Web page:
Me (on seeing Black Snake Moan out of early morning boredom): "Seriously lacking in the sizzle and bang I needed to start my day... and why the fuck couldn't they overdub Sam Jackson's wretched singing voice?"

Customer at video store (on Tideland): "I guess it's official that Terry Gilliam has lost his mind."

On For Your Consideration:
Cindy: "What a disappointment, I know they can do better."
Nathan: "So uninspired, it hurts..."
Mike: "If this is what Guest plans on doing from now on, he may as well go make Almost Heroes 2."

Mike (on He Say, She Say, but What Does God Say?): "My sentiments exactly."
Mike (on Night of the Living Dorks): "It's just a German teenage sex comedy that happens to include the undead."
Mike (on Frankenhooker): "It's as good as it sounds."
Mike (on B.A.P.s): "Hi, Oscar winner Halle Berry, I think this was even less enjoyable than A Hole in My Heart."
Mike (on Running with Scissors): "I'd rather chug cock than have to watch this again."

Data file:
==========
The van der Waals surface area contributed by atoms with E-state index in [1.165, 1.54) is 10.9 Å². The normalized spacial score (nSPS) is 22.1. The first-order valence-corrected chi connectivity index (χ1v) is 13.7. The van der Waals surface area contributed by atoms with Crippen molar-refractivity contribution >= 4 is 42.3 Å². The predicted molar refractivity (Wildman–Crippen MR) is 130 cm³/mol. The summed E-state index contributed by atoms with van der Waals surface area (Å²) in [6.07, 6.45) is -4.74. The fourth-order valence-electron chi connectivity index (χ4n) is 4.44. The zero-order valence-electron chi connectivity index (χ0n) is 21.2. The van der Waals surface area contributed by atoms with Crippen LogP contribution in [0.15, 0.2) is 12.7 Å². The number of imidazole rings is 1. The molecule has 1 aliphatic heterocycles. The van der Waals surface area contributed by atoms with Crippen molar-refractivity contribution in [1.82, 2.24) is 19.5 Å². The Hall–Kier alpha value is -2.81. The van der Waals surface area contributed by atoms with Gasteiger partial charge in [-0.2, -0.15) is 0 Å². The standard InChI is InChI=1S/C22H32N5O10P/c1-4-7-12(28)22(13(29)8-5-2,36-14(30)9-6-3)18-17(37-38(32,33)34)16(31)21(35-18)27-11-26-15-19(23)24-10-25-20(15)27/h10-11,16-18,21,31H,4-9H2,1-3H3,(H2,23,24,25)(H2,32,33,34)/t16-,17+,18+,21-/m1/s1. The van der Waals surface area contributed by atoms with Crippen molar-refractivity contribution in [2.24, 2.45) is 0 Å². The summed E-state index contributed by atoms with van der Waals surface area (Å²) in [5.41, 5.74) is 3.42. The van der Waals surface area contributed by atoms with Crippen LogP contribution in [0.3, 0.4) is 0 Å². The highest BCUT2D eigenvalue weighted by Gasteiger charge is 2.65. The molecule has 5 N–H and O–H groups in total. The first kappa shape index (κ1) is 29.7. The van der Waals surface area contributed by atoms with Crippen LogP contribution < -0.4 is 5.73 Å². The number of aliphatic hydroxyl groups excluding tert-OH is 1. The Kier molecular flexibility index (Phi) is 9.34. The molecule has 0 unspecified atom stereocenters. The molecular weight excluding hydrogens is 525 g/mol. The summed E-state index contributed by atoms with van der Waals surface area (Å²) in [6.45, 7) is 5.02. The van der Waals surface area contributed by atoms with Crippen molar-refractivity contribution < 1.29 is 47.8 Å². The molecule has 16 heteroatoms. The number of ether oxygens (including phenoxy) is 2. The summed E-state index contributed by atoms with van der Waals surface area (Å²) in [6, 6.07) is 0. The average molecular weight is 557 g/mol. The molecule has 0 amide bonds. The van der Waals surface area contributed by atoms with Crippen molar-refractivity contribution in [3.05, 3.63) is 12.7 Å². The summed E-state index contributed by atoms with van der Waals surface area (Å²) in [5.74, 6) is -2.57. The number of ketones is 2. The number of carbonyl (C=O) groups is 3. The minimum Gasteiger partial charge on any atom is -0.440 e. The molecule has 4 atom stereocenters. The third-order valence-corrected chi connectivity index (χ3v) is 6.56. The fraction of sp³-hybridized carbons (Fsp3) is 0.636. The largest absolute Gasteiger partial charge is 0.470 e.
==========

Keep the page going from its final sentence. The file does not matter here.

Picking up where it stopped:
Chris M. (on Clean, Shaven): "Hey, learn how to shave, you removed your scalp, you weirdo."
Chris M. (on The Gospel According to St. Matthew): "Sexiest Jesus ever represented on film, hands down."

Tom B. (on Jesus Camp): "If you want some McGod, you gotta do some cookin! Dreadful documentary, though."
Tom B. (on his two-star Ghost Rider rating): "An extra star because my girlfriend and I downed a whole bottle of champagne while watching this in the theatre."
Tom B. (on Notes on a Scandal): "Not good, but oh so deliciously cruel!"

Josh (on Half Nelson): "With the death of my beloved Anna Nicole, I didn't think life was worth living any more. But this movie makes it so."

I didn't have the surplus of wonderfully clever quotes as I did last time, but expect to see Requiem and Half Nelson featured on my Neglected Films of 2006 list that I'm working on now.

03 March 2007


Though I have hardly had any time lately for writing solely for this blog, I must extend an extremely enthusiastic recommendation for Andrew Bujalski's Mutual Appreciation. This Cassavetes-meets-Jarmusch-minus-the-hip-factor has certainly made the rankings of the best films of last year, along Children of Men, Volver, and United 93 (and has officially gotten me to bump Pan's Labyrinth, the mistake of my list, off the top 10). Netflix it, and thank me later.

02 March 2007

Fawlty Tower

Babel - dir. Alejandro González Iñárritu - USA/Mexico/France